August 24, 2019

RMEF Tops One Million Acres in Public Access Projects

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*Editor’s Note* – While it is encouraging and generally a good thing that land is accessible for public use, one has to question the decision by RMEF to buy and then deed land over to government agencies. Historically, government agencies, all of which are in bed with environmental groups, have a tendency to restrict or limit use of public lands. It seems a shame should RMEF use members’ money to buy up land to protect access for hunting and the promotion of elk growth, only to discover the government later bans hunting and/or access on the same lands. Perhaps there is a better way.

RMEF has opened or secured access to 84 acres per day since its founding in 1984

MISSOULA, Mont.—From its first project in Montana 28 years ago to its most recent this fall in New Mexico, the Rocky Mountain Elk Foundation just surpassed one million acres in lifetime projects that created, maintained or improved access to public land.

“This is a tremendous milestone that strikes at the heart of our conservation mission,” said David Allen, RMEF president and CEO. “Providing public access for hunters, anglers and others allows all of us the opportunity to better value, appreciate and care for our wildlife and wild landscapes. We especially appreciate the strong, continual support of our RMEF volunteers and members for helping make this happen.”

RMEF worked alongside scores of conservation partners over the years including the U.S. Forest Service (USFS), Bureau of Land Management (BLM), state wildlife agencies and other organizations to complete 249 access projects in 23 different states with wild, free-ranging elk populations.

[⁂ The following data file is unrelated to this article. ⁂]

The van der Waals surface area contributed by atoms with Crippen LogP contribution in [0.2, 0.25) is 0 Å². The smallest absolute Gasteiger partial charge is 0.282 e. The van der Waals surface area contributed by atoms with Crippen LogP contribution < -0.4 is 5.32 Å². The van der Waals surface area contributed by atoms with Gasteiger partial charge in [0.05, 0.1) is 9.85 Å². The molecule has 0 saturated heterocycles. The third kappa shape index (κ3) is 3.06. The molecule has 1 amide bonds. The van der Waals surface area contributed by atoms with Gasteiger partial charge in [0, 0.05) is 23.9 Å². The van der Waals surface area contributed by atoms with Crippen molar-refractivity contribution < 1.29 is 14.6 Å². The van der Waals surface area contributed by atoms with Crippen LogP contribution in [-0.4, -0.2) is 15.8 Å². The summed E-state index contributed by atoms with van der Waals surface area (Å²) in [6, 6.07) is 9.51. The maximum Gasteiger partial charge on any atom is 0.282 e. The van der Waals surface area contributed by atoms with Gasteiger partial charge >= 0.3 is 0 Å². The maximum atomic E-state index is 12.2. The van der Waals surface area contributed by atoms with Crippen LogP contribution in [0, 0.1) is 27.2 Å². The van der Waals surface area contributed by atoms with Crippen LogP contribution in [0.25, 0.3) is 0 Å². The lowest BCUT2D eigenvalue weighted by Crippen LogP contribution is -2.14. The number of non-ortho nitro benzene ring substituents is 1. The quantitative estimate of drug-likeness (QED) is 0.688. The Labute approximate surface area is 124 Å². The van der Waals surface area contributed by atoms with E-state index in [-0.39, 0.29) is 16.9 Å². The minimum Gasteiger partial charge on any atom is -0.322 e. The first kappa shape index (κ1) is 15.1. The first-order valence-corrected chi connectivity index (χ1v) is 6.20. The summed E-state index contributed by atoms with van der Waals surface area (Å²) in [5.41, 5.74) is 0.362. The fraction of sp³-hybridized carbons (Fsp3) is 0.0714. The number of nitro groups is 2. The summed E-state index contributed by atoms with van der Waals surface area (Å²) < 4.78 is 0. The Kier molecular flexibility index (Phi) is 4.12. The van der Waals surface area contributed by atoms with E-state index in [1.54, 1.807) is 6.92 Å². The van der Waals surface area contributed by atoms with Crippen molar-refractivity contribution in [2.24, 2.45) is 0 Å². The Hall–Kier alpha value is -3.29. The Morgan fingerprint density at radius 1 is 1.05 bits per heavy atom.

First project: Robb Creek, Montana (16,440 acres)
RMEF purchased private land and conveyed it to Montana Fish, Wildlife and Parks. It is now called the Robb-Ledford Wildlife Management Area.

Latest project: Alamocita Creek, New Mexico (40,000+ acres)
RMEF purchased 5,867 acres of private land which it conveyed to the BLM. The project also improves access to 35,000 of surrounding public land.

Largest project: Cumberland Forest, Tennessee (74,000 acres)
RMEF granted funding to assist the Tennessee Wildlife Resources Agency purchase a private forest previously owned by a paper company.

Smallest project: Evandale Township, Montana (.287 acres)
Part of the Royal Teton Ranch project, RMEF purchased and conveyed five small lots to the USFS which lie within the Yellowstone wildlife migration and winter range corridor.

“One million acres of public access is indeed a significant accomplishment but we have much more work to do,” said Blake Henning, RMEF chief conservation officer. “RMEF has an annual goal of creating or improving public access to 50,000 acres per year. Through our Access Elk Country Initiative, we have our sights set on an additional 150,000 acres of access by 2019.”

RMEF has opened or secured access to 84 acres per day, every day since its founding in 1984. That plays out to 4.6 acres for each of its 219,750 members.

One million acres equates to 1,563 square miles which is roughly the size of 758,000 football fields (end zones included) and slightly less in area than the state of Delaware (1.2 million acres).

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